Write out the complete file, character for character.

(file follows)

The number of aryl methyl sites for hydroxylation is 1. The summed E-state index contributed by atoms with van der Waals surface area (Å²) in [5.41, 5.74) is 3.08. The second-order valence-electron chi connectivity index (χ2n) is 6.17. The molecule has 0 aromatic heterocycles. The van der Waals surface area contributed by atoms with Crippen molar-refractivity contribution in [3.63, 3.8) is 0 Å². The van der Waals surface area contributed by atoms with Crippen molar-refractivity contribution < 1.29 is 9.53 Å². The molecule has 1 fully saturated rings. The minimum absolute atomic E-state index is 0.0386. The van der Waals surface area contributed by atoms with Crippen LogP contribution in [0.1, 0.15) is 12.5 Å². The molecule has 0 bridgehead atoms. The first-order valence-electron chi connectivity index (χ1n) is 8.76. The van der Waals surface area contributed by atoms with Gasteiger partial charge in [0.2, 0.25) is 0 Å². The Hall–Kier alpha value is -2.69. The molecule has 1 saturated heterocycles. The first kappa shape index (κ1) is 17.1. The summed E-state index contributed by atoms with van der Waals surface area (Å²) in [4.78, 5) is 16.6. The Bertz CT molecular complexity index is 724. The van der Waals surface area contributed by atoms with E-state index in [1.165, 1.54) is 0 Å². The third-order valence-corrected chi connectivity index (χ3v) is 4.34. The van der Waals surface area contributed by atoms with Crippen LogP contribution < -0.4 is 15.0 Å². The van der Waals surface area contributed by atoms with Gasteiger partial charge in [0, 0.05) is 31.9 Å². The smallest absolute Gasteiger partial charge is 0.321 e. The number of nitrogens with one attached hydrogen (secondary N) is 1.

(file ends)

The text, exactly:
The number of aryl methyl sites for hydroxylation is 1. The summed E-state index contributed by atoms with van der Waals surface area (Å²) in [5.41, 5.74) is 3.08. The second-order valence-electron chi connectivity index (χ2n) is 6.17. The molecule has 0 aromatic heterocycles. The van der Waals surface area contributed by atoms with Crippen molar-refractivity contribution in [3.63, 3.8) is 0 Å². The van der Waals surface area contributed by atoms with Crippen molar-refractivity contribution < 1.29 is 9.53 Å². The molecule has 1 fully saturated rings. The minimum absolute atomic E-state index is 0.0386. The van der Waals surface area contributed by atoms with Crippen LogP contribution in [0.1, 0.15) is 12.5 Å². The molecule has 0 bridgehead atoms. The first-order valence-electron chi connectivity index (χ1n) is 8.76. The van der Waals surface area contributed by atoms with Gasteiger partial charge in [0.2, 0.25) is 0 Å². The Hall–Kier alpha value is -2.69. The molecule has 1 saturated heterocycles. The first kappa shape index (κ1) is 17.1. The summed E-state index contributed by atoms with van der Waals surface area (Å²) in [4.78, 5) is 16.6. The Bertz CT molecular complexity index is 724. The van der Waals surface area contributed by atoms with E-state index in [1.165, 1.54) is 0 Å². The third-order valence-corrected chi connectivity index (χ3v) is 4.34. The van der Waals surface area contributed by atoms with Crippen LogP contribution < -0.4 is 15.0 Å². The van der Waals surface area contributed by atoms with Gasteiger partial charge in [0, 0.05) is 31.9 Å². The smallest absolute Gasteiger partial charge is 0.321 e. The number of nitrogens with one attached hydrogen (secondary N) is 1.